Tuesday, December 27, 2011

Ken Livingstone, "You Can't Say That"

Book review

Like him or not (and this blog has always been a supporter), you've got to admit that public figures a-la Ken Livingstone are as rare as hen's teeth, especially in this day and age of spin, staged speeches and blind obedience to the party line.

Just try and count on your fingers the number of current MPs stemming from a genuinelly working-class background rather than academia, research or family fortunes. You may find you'll still have plenty of digits available.

Ok, Ken's autobiography may stretch a bit too long and its tons of details on 1970s local politics may test even the most passionate of political readers.

Still, unless you're prone to believe the rubbish routinely spurted out by the tabloid press, you've got to admire a man who (practically on his own) had the guts to take on both Maggie Thatcher and Tony Blair (as well as their fawning media machines) at the peak of their respective power.

And it's no coincidence that the most insightful chapters consist of the Thatcher government scrapping the Greater London Council elections in 1985, and Tony Blair's control freakery working overtime when votes were rigged in the vain attempt to stop Livingstone from running for London Mayor in 2000.

That is to say, the two dominant figures of post-1979 British politics showing that their mouthing of "freedom" and "democracy" was just that: an exercise in posturing, pomposity and egomania.

But his book is also an inspiring story of someone with the courage of his convictions in a political and media world stuffed with sycophants.

Livingstone must have felt very lonely each time he stuck to his beliefs and everybody reacted by throwing hissy fits and cries of "loonie leftie", "Eastern European tyrant", "pervert" and whatever other trick from the old book of right-wing character assassination.

Yet, ten or twenty years down the line, history proved him right. Quite a number of times.

Like when he was one of the few sticking up for Nelson Mandela while the Great Margaret Thatcher was busy calling him "a terrorist".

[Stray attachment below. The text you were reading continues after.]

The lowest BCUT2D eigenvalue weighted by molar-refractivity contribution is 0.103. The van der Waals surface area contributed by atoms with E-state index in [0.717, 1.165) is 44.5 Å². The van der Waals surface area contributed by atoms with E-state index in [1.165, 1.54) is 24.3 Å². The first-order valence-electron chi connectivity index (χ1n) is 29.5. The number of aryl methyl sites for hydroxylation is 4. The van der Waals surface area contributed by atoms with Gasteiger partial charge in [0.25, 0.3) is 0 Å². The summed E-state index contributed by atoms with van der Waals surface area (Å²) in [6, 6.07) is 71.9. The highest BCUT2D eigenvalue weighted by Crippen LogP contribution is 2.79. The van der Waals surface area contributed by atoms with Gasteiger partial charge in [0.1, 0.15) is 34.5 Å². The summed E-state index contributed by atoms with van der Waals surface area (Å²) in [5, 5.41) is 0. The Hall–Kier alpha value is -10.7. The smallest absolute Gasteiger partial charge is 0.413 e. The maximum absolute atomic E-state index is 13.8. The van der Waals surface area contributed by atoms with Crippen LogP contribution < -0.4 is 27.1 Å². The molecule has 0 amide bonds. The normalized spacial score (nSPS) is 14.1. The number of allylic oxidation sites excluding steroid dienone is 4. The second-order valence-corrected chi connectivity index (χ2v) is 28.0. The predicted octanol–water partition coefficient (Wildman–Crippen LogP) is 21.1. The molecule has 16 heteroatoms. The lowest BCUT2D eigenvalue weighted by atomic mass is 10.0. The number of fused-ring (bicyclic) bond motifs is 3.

Or when the whole country was recoiling in horror at the prospects of sitting down for peace talks with Sinn Fein. Livingstone was physically attacked for pointing out that there was only one way out of the Irish issue. And guess who was proven right...

Or think how every single public figure today (barring a few remaining knuckle draggers) is at pains to portray themselves as "gay friendly". Ken Livingstone was almost literally ripped to pieces and hounded from his house when he was fighting for LGBT rights in the 1980s.

Now aged 66, with the London mayoral election on 3 May 2012, Ken Livingstone will be fighting what may turn out to be the closing battle of his political career.

Or hopefully not, if enough people realise that a millionaire Etonian buffoon acting as London Mayor won't actually do them any good.

Thursday, December 22, 2011

The Best Moment of 2011

The scandal that brought the most vicious media thugs to their knees.

The notion that nature will eventually run its course, even when it comes to the humbling of the most brutal bullies, came to a belated realisation with the News of the World scandal.

What a picture, to see that particular brand of vicious, foamin-at-the-mouth, self-righteous faux-moralistic fury turning on its own creators.

The succession of the nastiest bullies in the British media tumbling like sacks of rubbish in a garbage truck was just amazing: the arrest of Andy Coulson, the fall of Rebekah Brooks, News Corp withdrawing its BSkyB bid, and finally the News of the World going to the wall, while the two Murdoch thugs pathetically feigned amnesia in the background.

The phone-hacking scandal was just waiting to happen. When somebody's power to bully and intimidate with such impunity is allowed to fester to such poisonous proportions, it's just a matter of time til the putrefying boil bursts.

No doubt soon things will settle and hordes of dimwits are already stuffing their gob with the notion that tabloid thuggery (ie the indiscriminate phone hacking of murdered children, dead soldiers and grieving relatives) is none other than "free press".

But for a moment, just a moment, it was nice to see journalism in the UK back to a version of itself that doesn't resemble a cross between Shaun of the Dead and The Wicker Man.